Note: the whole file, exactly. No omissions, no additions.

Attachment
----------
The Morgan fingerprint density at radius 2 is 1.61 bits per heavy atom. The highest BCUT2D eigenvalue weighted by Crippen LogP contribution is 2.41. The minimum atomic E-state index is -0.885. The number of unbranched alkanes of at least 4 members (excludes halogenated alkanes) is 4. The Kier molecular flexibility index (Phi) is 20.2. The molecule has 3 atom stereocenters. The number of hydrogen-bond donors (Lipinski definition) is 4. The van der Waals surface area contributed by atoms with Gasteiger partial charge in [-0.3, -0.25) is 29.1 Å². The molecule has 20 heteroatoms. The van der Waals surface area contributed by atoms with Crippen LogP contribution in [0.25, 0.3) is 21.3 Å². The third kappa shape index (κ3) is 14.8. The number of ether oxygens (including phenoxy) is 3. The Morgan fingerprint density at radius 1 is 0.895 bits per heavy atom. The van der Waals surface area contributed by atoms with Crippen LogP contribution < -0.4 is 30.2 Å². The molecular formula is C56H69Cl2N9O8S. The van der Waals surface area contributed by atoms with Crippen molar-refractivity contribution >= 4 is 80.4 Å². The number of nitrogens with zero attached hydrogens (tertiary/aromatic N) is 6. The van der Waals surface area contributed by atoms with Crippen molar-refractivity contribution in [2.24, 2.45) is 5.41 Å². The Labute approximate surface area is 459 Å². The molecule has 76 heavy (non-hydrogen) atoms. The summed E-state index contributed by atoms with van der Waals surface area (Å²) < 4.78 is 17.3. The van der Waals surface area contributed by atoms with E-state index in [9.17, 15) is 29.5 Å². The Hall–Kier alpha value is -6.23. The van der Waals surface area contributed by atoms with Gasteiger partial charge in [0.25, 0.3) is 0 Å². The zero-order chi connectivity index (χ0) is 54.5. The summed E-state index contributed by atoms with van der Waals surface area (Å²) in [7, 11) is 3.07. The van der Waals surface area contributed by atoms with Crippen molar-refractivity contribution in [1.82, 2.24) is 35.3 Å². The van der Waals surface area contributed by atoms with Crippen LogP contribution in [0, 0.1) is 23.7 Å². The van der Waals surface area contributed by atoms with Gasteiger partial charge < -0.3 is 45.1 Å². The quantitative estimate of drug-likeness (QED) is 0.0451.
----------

The Morgan fingerprint density at radius 2 is 1.61 bits per heavy atom. The highest BCUT2D eigenvalue weighted by Crippen LogP contribution is 2.41. The minimum atomic E-state index is -0.885. The number of unbranched alkanes of at least 4 members (excludes halogenated alkanes) is 4. The Kier molecular flexibility index (Phi) is 20.2. The molecule has 3 atom stereocenters. The number of hydrogen-bond donors (Lipinski definition) is 4. The van der Waals surface area contributed by atoms with Gasteiger partial charge in [-0.3, -0.25) is 29.1 Å². The molecule has 20 heteroatoms. The van der Waals surface area contributed by atoms with Crippen LogP contribution in [0.25, 0.3) is 21.3 Å². The third kappa shape index (κ3) is 14.8. The number of ether oxygens (including phenoxy) is 3. The Morgan fingerprint density at radius 1 is 0.895 bits per heavy atom. The van der Waals surface area contributed by atoms with Crippen LogP contribution < -0.4 is 30.2 Å². The molecular formula is C56H69Cl2N9O8S. The van der Waals surface area contributed by atoms with Crippen molar-refractivity contribution >= 4 is 80.4 Å². The number of nitrogens with zero attached hydrogens (tertiary/aromatic N) is 6. The van der Waals surface area contributed by atoms with Crippen molar-refractivity contribution in [2.24, 2.45) is 5.41 Å². The Labute approximate surface area is 459 Å². The molecule has 76 heavy (non-hydrogen) atoms. The summed E-state index contributed by atoms with van der Waals surface area (Å²) < 4.78 is 17.3. The van der Waals surface area contributed by atoms with E-state index in [9.17, 15) is 29.5 Å². The Hall–Kier alpha value is -6.23. The van der Waals surface area contributed by atoms with Gasteiger partial charge in [0.25, 0.3) is 0 Å². The zero-order chi connectivity index (χ0) is 54.5. The summed E-state index contributed by atoms with van der Waals surface area (Å²) in [7, 11) is 3.07. The van der Waals surface area contributed by atoms with Crippen molar-refractivity contribution in [1.82, 2.24) is 35.3 Å². The van der Waals surface area contributed by atoms with Crippen LogP contribution in [0, 0.1) is 23.7 Å². The van der Waals surface area contributed by atoms with Gasteiger partial charge < -0.3 is 45.1 Å². The quantitative estimate of drug-likeness (QED) is 0.0451.